Structural Transformation and Export Diversification in Southern Africa

What determines economic disparities among countries and how can we move forward to reduce these income gaps? The development economics literature has studied how countries get rich since the time of Lewis (1954).

This literature primarily attributes economic development to the process of structural transformation – economies grow as resources shift towards progressively more productive sectors.

The speed at which this transformation occurs, in turn, determines why some countries get rich faster than others.

This paper analyses the structural transformation and export structures of five Southern African economies:

  • Mauritius

  • Mozambique

  • South Africa

  • Tanzania

  • Zambia

The economic transformation is assessed in terms of both domestic output and international export composition. The focus on export structures is motivated by three factors.

First, recent literature on structural transformation has shown export structure to be a good predictor of economic growth and therefore one of the possible explanations of cross-country income disparities (Hausmann et al., 2007; Hausmann et al., 2011).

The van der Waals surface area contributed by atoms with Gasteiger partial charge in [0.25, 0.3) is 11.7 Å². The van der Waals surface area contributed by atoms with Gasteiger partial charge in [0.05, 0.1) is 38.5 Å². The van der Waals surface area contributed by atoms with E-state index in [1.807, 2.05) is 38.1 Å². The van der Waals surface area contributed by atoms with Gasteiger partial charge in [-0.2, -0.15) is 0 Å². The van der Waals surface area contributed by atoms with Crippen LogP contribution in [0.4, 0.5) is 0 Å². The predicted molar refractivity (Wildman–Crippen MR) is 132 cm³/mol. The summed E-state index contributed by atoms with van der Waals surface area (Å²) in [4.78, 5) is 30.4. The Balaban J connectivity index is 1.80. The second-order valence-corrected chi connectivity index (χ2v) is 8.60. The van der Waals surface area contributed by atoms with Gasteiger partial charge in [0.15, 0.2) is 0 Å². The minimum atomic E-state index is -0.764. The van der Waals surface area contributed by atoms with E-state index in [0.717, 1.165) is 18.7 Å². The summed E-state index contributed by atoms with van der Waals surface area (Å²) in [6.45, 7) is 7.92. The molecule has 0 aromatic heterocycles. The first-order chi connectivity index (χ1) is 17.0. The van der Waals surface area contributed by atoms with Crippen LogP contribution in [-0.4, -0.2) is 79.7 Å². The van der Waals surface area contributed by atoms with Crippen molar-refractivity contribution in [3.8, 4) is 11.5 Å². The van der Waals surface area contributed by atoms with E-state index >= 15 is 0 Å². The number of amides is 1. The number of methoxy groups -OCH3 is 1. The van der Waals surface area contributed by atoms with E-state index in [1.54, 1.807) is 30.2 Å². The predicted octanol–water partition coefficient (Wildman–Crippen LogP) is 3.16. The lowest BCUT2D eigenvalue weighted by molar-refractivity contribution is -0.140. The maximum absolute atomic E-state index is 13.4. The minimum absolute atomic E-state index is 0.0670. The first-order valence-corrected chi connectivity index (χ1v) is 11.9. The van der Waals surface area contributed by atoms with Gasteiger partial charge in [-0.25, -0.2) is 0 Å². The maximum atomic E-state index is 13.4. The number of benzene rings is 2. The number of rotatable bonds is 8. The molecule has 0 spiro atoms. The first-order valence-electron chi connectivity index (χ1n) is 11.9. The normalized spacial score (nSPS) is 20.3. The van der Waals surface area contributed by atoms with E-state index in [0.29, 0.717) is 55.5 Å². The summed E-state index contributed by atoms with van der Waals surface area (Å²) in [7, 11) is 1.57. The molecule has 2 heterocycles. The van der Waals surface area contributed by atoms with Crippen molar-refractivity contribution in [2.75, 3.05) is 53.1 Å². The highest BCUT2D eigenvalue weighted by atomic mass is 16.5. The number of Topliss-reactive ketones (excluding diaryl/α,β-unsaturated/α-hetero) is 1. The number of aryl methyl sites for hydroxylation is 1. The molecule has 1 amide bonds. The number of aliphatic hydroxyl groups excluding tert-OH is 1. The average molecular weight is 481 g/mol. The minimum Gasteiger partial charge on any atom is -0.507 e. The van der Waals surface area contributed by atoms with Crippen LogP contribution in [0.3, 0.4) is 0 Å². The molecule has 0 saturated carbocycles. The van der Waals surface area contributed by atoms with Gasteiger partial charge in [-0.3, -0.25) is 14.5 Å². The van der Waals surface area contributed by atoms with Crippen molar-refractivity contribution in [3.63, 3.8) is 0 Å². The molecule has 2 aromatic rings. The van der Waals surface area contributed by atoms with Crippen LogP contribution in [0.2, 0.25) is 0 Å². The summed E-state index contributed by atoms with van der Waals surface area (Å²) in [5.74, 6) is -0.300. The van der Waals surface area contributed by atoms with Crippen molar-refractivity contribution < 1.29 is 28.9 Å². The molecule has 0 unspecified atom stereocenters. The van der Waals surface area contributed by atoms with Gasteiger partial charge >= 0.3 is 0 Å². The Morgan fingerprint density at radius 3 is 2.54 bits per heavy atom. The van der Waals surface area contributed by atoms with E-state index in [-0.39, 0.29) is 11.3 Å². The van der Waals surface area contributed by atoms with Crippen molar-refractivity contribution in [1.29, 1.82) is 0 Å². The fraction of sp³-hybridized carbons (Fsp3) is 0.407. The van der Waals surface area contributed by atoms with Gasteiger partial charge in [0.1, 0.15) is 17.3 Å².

Second, countries generally export those goods where they have a comparative advantage, hence examining the export structure can help to understand the underlying knowledge or institutional advantages that make a country competitive (Hausmann and Klinger, 2007; Hidalgo et al., 2007).

Finally, in the absence of disaggregated, cross-country production data, export data provide a useful approximation of the productive structures in an economy.

The rest of the paper is structured as follows:

Section 2 summarizes the structural transformation literature.

Section 3 gives an overview of the economic and export trends of the five economies under scrutiny.

Section 4 analyses structure changes and export structures for each of them.

In section 5, we propose an experiment of regional integration, which aims at understanding how export diversification opportunities would change if the five countries would act as a single economy.

Section 6 concludes.